Harvard Elects First Black Man As Student Body President

“Being a Black man from Mississippi is not something that I run from,” said Noah Harris.

After 384 years, Harvard University has finally elected its first Black student body president. In a move toward more diversity at the Ivy League school, Mississippi native Noah Harris is the history-making student body president and his vice president will be Jenny Gan, who is Asian-American. 

“Me being a Black man from Mississippi is not something that I run from,” Harris, 20, told CBS Boston. “It was a historic election and for it to come in a year of so many racial injustices with George Floyd, Breonna Taylor, Ahmaud Arbery, and people who were taken from our communities, it makes it that much more of a statement on the part of Harvard and the student body.”

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Harvard did not admit any Black students until  Beverly Garnett Williams in 1847 but she died of tuberculosis before she could attend. Harvard’s next Black student did not arrive until Richard Theodore Greener in 1870.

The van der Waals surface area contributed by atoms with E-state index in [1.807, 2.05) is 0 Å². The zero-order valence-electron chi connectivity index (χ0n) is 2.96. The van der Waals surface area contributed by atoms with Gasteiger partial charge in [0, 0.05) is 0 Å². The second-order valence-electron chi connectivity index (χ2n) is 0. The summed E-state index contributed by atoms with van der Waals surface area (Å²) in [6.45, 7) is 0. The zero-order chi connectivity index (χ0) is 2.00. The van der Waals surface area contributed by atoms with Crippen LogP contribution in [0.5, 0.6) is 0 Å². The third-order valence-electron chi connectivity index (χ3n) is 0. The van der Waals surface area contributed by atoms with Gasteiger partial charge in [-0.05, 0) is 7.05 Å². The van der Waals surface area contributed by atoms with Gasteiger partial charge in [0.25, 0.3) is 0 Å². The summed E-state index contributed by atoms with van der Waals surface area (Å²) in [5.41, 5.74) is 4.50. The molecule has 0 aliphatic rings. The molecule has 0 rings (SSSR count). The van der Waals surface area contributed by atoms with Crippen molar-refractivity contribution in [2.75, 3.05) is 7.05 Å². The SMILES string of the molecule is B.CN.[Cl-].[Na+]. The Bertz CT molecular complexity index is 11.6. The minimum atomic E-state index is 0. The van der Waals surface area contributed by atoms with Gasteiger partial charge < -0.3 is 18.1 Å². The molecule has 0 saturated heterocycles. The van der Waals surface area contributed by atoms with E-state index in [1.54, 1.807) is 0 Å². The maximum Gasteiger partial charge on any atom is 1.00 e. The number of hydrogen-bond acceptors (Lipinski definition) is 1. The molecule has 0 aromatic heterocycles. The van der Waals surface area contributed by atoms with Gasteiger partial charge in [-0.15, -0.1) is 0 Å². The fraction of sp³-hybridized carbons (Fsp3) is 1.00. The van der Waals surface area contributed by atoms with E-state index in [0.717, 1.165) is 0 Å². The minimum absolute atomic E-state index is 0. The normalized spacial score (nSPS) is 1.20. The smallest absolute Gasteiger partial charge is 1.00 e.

The school’s undergraduate student body is now 7.8 percent African American, 17.8 percent Asian-American, and 11.5 percent Hispanic, according to Harris says the election of more diverse leadership in its student government shows the direction the school’s population is going.
“It’s a message to the university that we really have to be conscious about the decisions that we’re making and how we’re standing with all of our students of color and making sure that their college experience and just their livelihoods are as good as possible when a university like Harvard has so many resources.”


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